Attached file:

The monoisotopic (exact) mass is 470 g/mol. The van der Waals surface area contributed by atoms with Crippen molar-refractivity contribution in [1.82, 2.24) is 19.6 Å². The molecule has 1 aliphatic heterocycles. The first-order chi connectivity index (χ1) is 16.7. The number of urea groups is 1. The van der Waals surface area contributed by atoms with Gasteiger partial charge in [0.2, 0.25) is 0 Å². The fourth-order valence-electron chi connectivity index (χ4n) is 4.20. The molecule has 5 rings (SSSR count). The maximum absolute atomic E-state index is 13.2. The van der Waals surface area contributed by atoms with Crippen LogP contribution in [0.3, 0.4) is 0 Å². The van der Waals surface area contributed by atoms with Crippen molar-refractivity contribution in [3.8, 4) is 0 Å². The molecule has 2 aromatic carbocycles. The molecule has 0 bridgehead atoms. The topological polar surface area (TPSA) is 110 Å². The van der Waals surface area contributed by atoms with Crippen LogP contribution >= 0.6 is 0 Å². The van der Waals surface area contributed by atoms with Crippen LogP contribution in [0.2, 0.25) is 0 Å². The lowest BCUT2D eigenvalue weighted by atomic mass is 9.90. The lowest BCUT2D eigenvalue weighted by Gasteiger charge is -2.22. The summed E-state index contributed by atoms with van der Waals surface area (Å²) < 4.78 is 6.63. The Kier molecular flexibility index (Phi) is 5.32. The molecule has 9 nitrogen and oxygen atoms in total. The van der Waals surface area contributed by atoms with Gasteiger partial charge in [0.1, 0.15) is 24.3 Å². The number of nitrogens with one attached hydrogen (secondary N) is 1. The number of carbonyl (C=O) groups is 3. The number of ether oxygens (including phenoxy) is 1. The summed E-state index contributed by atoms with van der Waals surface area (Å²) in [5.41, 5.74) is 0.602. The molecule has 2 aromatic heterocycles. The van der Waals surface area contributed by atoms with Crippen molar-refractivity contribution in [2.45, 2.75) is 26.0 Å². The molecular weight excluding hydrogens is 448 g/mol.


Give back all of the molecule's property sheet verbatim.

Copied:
The monoisotopic (exact) mass is 470 g/mol. The van der Waals surface area contributed by atoms with Crippen molar-refractivity contribution in [1.82, 2.24) is 19.6 Å². The molecule has 1 aliphatic heterocycles. The first-order chi connectivity index (χ1) is 16.7. The number of urea groups is 1. The van der Waals surface area contributed by atoms with Gasteiger partial charge in [0.2, 0.25) is 0 Å². The fourth-order valence-electron chi connectivity index (χ4n) is 4.20. The molecule has 5 rings (SSSR count). The maximum absolute atomic E-state index is 13.2. The van der Waals surface area contributed by atoms with Crippen LogP contribution in [0.3, 0.4) is 0 Å². The van der Waals surface area contributed by atoms with Crippen molar-refractivity contribution in [3.8, 4) is 0 Å². The molecule has 2 aromatic carbocycles. The molecule has 0 bridgehead atoms. The topological polar surface area (TPSA) is 110 Å². The van der Waals surface area contributed by atoms with Crippen LogP contribution >= 0.6 is 0 Å². The van der Waals surface area contributed by atoms with Crippen LogP contribution in [0.2, 0.25) is 0 Å². The lowest BCUT2D eigenvalue weighted by atomic mass is 9.90. The lowest BCUT2D eigenvalue weighted by Gasteiger charge is -2.22. The summed E-state index contributed by atoms with van der Waals surface area (Å²) < 4.78 is 6.63. The Kier molecular flexibility index (Phi) is 5.32. The molecule has 9 nitrogen and oxygen atoms in total. The van der Waals surface area contributed by atoms with Gasteiger partial charge in [0.1, 0.15) is 24.3 Å². The number of nitrogens with one attached hydrogen (secondary N) is 1. The number of carbonyl (C=O) groups is 3. The number of ether oxygens (including phenoxy) is 1. The summed E-state index contributed by atoms with van der Waals surface area (Å²) in [5.41, 5.74) is 0.602. The molecule has 2 aromatic heterocycles. The van der Waals surface area contributed by atoms with Crippen molar-refractivity contribution in [2.45, 2.75) is 26.0 Å². The molecular weight excluding hydrogens is 448 g/mol.